Our Abila experts have researched and crafted Key Association Predictions for 2015 to help you gain a clear understanding of the challenges facing your sector in the coming year, and how you can turn them into real advantages for your organization.

Below is a deep dive into Association Prediction #2 – Millennials and Shifting Demographics.

When first launching their careers, Baby Boomers (born 1946-1960) turned to their handy “Rolodexes” to connect with their professional networks; amassing business cards at every sales call, tradeshow, and business luncheon. They also relied heavily on professional societies and associations to extend their networks and careers.

The Internet was a game changer for Gen Xers (born 1961-1980), who began using the World Wide Web and email to stay professionally connected.

Fast forward a few decades, when Millennials (born early ‘80s to early 2000s) entered the workforce. These digital natives had been building and nurturing relationships for years – first via AOL, then Friendster, MySpace, LinkedIn, Facebook, Twitter, Tumblr, Pinterest, Instagram, and Snapchat.

Consequently, Millennials don’t need professional organizations to give them a network. Instead, they turn to professional associations to continue building an already advanced customized network.

To recruit and retain young professionals, associations need to understand this and craft programs, processes, and messages that speak to the needs of Millennials. The key is to provide the tools Millennials need to quickly and easily access the resources, people, and information they need to build their network.

Here are five to-dos to recruit young professionals:

1. Convey in your messaging that membership in your organization will enable them to build a network of like-minded individuals who can help them tailor their career path.

2. Know your members. To do this, you’ll need to become data-driven, and learn to slice and dice your membership into meaningful subsets, and provide access to targeting services. Go beyond traditional demographics, and capture relationship building connectors – likes, dislikes, dreams. That might sound silly, however, wouldn’t it be cool to connect young professionals who dream of starting their own businesses; to be the catalyst that brings the next Jobs/Wozniaks together?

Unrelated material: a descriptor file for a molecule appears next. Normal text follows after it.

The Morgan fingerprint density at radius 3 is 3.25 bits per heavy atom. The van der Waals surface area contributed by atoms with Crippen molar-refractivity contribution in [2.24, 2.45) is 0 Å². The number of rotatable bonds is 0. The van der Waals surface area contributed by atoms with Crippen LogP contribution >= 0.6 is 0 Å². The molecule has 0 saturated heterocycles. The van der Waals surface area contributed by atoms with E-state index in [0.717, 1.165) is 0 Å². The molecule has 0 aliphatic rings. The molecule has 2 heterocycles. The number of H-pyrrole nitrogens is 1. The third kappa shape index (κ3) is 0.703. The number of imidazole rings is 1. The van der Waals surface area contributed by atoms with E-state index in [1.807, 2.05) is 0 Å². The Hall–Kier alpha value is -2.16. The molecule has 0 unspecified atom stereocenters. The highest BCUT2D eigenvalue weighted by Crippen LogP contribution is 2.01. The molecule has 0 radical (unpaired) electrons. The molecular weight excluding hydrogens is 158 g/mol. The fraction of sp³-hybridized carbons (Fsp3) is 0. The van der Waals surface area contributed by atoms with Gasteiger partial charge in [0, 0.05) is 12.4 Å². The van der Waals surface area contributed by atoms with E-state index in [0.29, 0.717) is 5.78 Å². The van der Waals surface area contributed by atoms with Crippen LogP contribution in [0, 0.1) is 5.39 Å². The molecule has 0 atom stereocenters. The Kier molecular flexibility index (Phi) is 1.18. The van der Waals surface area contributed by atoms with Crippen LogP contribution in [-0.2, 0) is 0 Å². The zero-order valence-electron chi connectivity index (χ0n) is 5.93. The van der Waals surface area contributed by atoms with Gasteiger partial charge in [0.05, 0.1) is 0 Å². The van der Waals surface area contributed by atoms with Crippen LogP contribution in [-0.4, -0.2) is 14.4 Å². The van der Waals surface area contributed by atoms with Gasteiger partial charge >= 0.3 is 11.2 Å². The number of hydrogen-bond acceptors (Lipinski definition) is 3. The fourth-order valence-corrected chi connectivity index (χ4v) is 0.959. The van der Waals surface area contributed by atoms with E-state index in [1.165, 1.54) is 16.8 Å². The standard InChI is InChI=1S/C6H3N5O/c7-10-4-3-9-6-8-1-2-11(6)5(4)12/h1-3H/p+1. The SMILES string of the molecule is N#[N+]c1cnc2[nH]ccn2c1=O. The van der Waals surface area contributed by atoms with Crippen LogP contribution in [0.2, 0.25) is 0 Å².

3. Rethink the member directory. The directory needs to be more than a Web version of the printed directory – it needs to be a tool for building a network. For example, is your directory mobile friendly? Can it help a young professional find all likeminded entrepreneurs within 10 miles? Tag them for future correspondence? Invite them to join their network or schedule a networking event?

4. Host Meet-Ups. Meet-Ups are growing in popularity, and are successful because they provide very niche, intimate opportunities for networking locally. While a national meeting may suffer attendance, ad-hoc local events are more likely to have high participation and be considered valuable. Co-branding with local events can extend the reach of national associations and give the smaller, local offices valuable resources and assistance.

5. Understand that one size only fits all when it is designed to fit each individual. Broadly-scoped associations will be challenged by niche organizations as relevant information can be more easily accessed. As such, the approach to content delivery becomes an important part of Millennial engagement. To stay relevant to Millennials, organizations need to think about how content is delivered – how quickly members can get to specific information they need. For example, if your mission is to advance the chemical engineering field, is your information classified in a way that can provide easy, quick, and mobile-friendly access to a sub-set of that profession?

What strategies are you using to recruit young professionals into your organization? Let us know by clicking on the “Leave a Comment” icon, above.